The Tesla Powerwall is Useless
Musk’s favorite phrase when trying to disparage something is to say, “It sucks.”
Should this crude term be applied to the Powerwall?
The Tesla Powerwall battery is to be used in conjunction with PV rooftop solar installations, and not for commercial or utility applications.
The 10 kWh Powerwall costs $3,500. Reportedly, it costs over $7,000 installed.
Can the Powerwall provide the following fundamental benefits?
- Backup power for grid failures
- Monetary savings by not using electricity from the grid
- Demand response for shaving peak load
To be useful and worth the cost of installation, the Powerwall must be able to do at least one of these functions well.
Let’s examine each function to see whether the Powerwall provides the anticipated benefits.
Essential household loads include:
- Heating system blowers
- Hot water heater (if electric)
- Microwave oven
These are needed for any household to function at a basic level: The ability to cook meals, to keep food safely in a refrigerator/freezer, to maintain home temperatures that are safe, and to provide hot water and lighting.
These loads will vary by time of year and by whether the activity is provided by electricity.
During the summer the Powerwall can provide backup power for 2 to 3 hours. The air-conditioning load is large, so in the winter the Powerwall might be able to provide backup power for 5 – 6 hours.
Adding television usage would slightly decrease the length of time the Powerwall can provide backup.
While many utility interruptions are fairly short, less than an hour or two, the major outages are caused by ice storms, wind storms and hurricanes.
These outages last for several days, so a Powerwall unit cannot supply backup power for these outages.
If backup is to be provided for lengthy outages, the Generac, or equivalent, costing $4,000 and using natural gas, is a much better investment. It also provides backup for the short nuisance outages.
Objectively, the Powerwall is unsuitable for providing backup power.
Can the Powerwall avoid using electricity from the grid at night, after the sun goes down? If so, this might make a $3,500 investment in a Powerwall unit worthwhile.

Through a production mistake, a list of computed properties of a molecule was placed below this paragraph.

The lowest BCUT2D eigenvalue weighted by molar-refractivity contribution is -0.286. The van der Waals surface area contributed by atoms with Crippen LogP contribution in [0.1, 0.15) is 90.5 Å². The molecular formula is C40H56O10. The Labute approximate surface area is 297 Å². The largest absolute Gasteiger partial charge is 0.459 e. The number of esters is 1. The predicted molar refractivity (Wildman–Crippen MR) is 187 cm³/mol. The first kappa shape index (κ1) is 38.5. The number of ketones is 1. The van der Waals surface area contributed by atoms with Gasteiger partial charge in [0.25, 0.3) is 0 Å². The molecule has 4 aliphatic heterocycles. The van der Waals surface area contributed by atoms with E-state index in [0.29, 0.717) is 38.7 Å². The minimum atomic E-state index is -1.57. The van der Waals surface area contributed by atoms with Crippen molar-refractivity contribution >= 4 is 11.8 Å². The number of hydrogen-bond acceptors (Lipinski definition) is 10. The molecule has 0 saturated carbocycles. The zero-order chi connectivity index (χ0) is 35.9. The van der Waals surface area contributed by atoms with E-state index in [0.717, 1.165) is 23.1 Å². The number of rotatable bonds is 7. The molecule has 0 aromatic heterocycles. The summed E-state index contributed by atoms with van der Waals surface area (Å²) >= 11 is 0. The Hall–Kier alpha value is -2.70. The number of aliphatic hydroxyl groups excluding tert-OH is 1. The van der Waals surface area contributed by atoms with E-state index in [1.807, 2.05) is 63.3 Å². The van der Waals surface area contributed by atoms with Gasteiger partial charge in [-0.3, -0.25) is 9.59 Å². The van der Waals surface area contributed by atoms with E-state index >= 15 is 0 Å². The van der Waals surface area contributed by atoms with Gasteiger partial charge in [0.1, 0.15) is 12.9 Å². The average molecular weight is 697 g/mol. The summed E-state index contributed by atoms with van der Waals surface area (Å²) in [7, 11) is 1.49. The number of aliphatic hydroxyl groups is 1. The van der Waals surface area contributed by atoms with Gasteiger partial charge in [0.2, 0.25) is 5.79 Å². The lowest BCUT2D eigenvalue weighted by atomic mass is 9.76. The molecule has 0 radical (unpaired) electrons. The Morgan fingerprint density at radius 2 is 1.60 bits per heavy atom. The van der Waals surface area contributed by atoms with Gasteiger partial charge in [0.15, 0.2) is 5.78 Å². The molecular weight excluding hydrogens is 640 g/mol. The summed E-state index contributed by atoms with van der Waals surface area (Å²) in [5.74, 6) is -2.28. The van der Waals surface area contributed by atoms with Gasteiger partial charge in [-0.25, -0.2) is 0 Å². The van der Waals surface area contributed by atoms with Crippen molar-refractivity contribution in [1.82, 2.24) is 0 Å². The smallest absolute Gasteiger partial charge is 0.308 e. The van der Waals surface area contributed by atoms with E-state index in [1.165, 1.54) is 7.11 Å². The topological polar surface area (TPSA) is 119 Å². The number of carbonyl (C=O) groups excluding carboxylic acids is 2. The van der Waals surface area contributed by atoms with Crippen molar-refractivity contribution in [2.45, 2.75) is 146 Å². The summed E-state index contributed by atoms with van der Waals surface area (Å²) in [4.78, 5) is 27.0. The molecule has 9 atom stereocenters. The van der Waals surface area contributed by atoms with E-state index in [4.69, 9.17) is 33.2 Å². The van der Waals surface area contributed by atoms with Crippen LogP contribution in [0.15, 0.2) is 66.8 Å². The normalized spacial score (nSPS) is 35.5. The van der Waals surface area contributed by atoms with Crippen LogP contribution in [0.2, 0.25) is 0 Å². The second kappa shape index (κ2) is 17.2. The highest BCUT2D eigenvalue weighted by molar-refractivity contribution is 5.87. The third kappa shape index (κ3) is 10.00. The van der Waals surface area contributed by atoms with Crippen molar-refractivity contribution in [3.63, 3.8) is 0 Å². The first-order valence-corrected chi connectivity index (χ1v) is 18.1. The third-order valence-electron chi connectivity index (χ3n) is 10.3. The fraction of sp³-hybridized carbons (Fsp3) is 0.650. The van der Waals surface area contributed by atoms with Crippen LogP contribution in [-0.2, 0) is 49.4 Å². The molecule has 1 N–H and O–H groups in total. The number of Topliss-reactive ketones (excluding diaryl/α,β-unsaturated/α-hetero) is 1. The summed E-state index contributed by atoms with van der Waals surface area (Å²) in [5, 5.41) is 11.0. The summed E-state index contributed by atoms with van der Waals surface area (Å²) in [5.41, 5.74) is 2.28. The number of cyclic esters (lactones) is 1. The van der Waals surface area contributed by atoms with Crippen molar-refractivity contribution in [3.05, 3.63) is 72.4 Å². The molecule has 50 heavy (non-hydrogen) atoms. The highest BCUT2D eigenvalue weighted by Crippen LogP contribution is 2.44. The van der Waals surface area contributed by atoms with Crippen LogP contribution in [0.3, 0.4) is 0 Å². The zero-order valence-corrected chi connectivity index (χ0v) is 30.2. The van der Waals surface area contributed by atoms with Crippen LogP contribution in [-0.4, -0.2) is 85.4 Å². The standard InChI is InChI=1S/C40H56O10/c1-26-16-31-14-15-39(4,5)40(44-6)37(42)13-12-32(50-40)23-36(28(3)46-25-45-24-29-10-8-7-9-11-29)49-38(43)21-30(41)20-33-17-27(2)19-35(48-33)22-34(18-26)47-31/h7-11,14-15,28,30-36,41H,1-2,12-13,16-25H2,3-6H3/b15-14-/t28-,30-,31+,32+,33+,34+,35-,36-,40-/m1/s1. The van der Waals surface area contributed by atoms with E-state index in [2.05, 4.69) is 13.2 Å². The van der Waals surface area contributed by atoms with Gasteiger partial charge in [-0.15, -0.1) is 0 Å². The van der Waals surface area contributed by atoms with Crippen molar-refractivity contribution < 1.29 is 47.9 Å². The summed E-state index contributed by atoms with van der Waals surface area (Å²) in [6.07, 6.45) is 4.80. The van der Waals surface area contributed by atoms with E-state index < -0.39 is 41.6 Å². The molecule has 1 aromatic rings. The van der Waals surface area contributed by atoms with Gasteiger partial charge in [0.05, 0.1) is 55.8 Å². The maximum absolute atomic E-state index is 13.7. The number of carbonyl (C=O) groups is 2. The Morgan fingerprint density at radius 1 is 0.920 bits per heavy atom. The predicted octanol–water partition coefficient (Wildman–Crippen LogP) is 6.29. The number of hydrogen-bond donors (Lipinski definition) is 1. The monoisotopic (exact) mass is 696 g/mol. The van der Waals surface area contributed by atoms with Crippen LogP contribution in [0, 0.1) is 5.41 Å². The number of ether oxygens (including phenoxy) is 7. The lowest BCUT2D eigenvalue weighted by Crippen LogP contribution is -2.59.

Fully recharged, the Powerwall might be able to save $1.10 per day by providing power after dark, with a utility rate of 11 cents per kWh. This amounts to approximately $400 per year in savings, so it would take approximately 9 years to recover the Powerwall $3,500 investment. Or 18 years if the total cost of installation is included.
With a 30% rebate for batteries used in PV rooftop systems, the payback would be closer to 6 years, or 12 years if the $7,000 installed cost is used.
But why degrade the Powerwall battery to save on electricity usage when the owner of a PV rooftop system with net metering can sell the excess electricity from his PV rooftop system to the utility for the retail rate of 11 cents per kWh?
Or, if the utility only pays 5 cents per kWh, the real money saved by using the Powerwall battery to save on using electricity from the grid is actually 6 cents per kWh, not 11 cents. This increases the payback period to 14 years without including installation costs.
There is also some question as to how often the Powerwall battery can be fully discharged and recharged.
A payback period of 9 to 14 years, or 6 years with the 30% rebate, (not including installation costs) is terrible for a product that may only last 10 years.
Clearly, the Powerwall battery is not suited for storing electricity to avoid buying electricity from the grid.
Theoretically, utilities could group a large number of Powerwall batteries from homeowner PV rooftop installations, and install the necessary controls to use electricity from the batteries during peak periods.
This is obviously impractical since the homeowner would stop using solar power and start using power from the grid, offsetting any reduction of load that might be achieved by the utility drawing power from the Powerwall battery. The Powerwall battery can’t simultaneously serve two masters.
This differs from commercial and industrial customers in states where time of day pricing is used. In these situations the price for electricity can be very high during peak periods and commercial and industrial customers can avoid those high prices by using electricity from batteries they own.
Powerwall batteries cannot routinely provide demand response.
The Powerwall battery is inadequate for providing backup power, doesn’t save much money and can’t contribute significantly to demand response.
What term does Musk use to describe an inadequate product?
* * * * * *
It’s easy to subscribe to articles by Donn Dears.
Go to the photo on the right side of the article where it says email subscription. Click and enter your email address. You can unsubscribe at any time.
If you know people who would be interested in these articles please send them a link to the article and suggest they also subscribe.
© Power For USA, 2010 – 2015. Unauthorized use and/or duplication of this material without express and written permission from this blog’s author, Donn Dears LLC, is strictly prohibited. Excerpts and links may be used, provided that full and clear credit is given to Power For USA with appropriate and specific direction to the original content.